Removing crosshatch when creating a GIF in ffmpeg

January 12, 2020

If you’re a human that doesn’t want to download a whole new application just to do a bit of video manipulation or make a GIF, stop what you’re doing and check out ffmpeg. It’s a command-line tool you can use to do all sorts of things, but what I most often end up doing is converting a screen recording to a GIF. There are dozens of articles around the web on how to do this, but I wanted to note the command I use here for my own quick reference. I avoid creating a script with variables and instead prefer to keep it as copy and paste-able as possible.

Keep in mind this post covers less than 0.1% of what ffmpeg can do — it’s an incredible library that most of us will never fully appreciate.

MP4 to GIF, with defaults

ffmpeg -i my-video.mp4 my-gif.gif

This is how to create a GIF with zero manipulation. The problem is, if you turn up the brightness on your display and look closely at the GIF below, there’s a visible crosshatch pattern overlay that wasn’t in the original video:


To remove this, you need to do some fancy manipulation.

MP4 to GIF, without dithering

The reason why the crosshatch exists is something called dither:

Dither is an intentionally applied form of noise used to randomize quantization error , preventing large-scale patterns such as color banding in images.

For our case, all we need to understand is that ffmpeg uses dithering algorithms to avoid visual errors and make the media we create more predictable.

To remove it, ffmpeg has these really neat features called palettegen and paletteuse, which allow you to create a color palette of 256 pixels from your video, define a dithering algorithm, and use it when creating your GIF. Here’s how we do that in one command:

ffmpeg -i my-video.mp4 -vf palettegen palette.png && ffmpeg -i my-video.mp4 -i palette.png -filter_complex “paletteuse=dither=none” my-gif.gif


If you look closely again, you can see the crosshatch is gone!

Note this command actually contains two commands that you can run separately:

  • ffmpeg -i my-video.mp4 -vf palettegen palette.png to create a color palette from your MP4, and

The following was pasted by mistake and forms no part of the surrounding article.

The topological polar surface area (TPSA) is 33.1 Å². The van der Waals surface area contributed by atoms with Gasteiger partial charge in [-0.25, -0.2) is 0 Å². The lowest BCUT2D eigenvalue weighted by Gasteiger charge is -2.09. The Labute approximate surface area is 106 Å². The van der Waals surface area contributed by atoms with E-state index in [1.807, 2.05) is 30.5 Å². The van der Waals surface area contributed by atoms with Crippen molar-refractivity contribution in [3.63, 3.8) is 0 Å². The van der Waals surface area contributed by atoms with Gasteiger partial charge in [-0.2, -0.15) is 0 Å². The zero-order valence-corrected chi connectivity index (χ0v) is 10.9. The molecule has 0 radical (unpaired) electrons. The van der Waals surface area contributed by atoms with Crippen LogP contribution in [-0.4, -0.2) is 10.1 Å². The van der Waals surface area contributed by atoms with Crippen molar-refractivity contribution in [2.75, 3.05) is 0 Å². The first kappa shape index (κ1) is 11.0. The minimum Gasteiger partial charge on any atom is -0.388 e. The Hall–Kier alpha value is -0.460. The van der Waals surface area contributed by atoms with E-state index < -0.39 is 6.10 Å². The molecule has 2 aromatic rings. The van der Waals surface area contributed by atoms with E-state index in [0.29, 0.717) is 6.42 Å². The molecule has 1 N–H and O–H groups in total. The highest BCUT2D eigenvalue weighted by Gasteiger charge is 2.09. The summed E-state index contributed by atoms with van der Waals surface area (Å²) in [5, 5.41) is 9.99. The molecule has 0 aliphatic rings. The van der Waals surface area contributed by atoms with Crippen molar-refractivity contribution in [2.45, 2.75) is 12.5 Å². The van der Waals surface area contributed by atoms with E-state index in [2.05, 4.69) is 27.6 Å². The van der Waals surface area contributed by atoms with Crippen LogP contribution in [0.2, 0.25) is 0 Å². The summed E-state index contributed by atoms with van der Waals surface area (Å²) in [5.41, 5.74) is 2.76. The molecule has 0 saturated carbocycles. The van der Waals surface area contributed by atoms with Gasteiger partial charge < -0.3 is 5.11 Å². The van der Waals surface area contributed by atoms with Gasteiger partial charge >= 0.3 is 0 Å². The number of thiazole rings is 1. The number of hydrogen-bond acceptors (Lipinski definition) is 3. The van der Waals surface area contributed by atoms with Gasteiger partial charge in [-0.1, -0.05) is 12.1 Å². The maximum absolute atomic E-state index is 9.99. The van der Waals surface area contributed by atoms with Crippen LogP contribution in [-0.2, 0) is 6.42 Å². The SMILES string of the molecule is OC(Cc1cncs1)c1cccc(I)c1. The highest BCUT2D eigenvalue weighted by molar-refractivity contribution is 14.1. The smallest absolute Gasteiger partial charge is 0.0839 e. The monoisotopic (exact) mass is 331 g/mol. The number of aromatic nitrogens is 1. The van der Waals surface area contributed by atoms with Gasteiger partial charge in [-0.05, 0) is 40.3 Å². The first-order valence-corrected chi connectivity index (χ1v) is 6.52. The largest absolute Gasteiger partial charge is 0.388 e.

• ffmpeg -i my-video.mp4 -i palette.png -filter_complex “paletteuse=dither=none” my-gif.gif to use your color palette and a few other filters to make a GIF.

MP4 to GIF, with many more filters

Finally, I want to reduce the file size, resize the GIF, and crop the resized GIF too. With the -filter_complex flag, we can add as many filters as we want with comma-separation:

ffmpeg -i my-video.mp4 -vf palettegen palette.png && ffmpeg -i my-video.mp4 -i palette.png -filter_complex “fps=15, scale=320:-1, crop=in_w:in_h-18:0:18, paletteuse=dither=none” my-gif.gif

The added filters include:

  • fps=15 to set the frames-per-second to 15, effectively reducing the file size
  • scale=320:-1 to set the width to 320 pixels and determine the height based on the original aspect ratio
  • crop=in_w:in_h-18:0:18 to crop 18 pixels from the top of the frame. This filter breaks down like this: crop=in_w:in_h:w:h, where:

    • in_w is the input file’s width,
    • in-h is the input file’s height,
    • w is the pixel to crop from on the x axis, and
    • h is the pixel to crop from on the y axis

And there we have it! Copy and paste away, future self.

Thanks for reading ❤️

If you're jazzed about this post, feel free to tweet this article 🐦

If I missed something, please do drop me a message and I'll fix it 🔨

Otherwise, read more articles! ✍️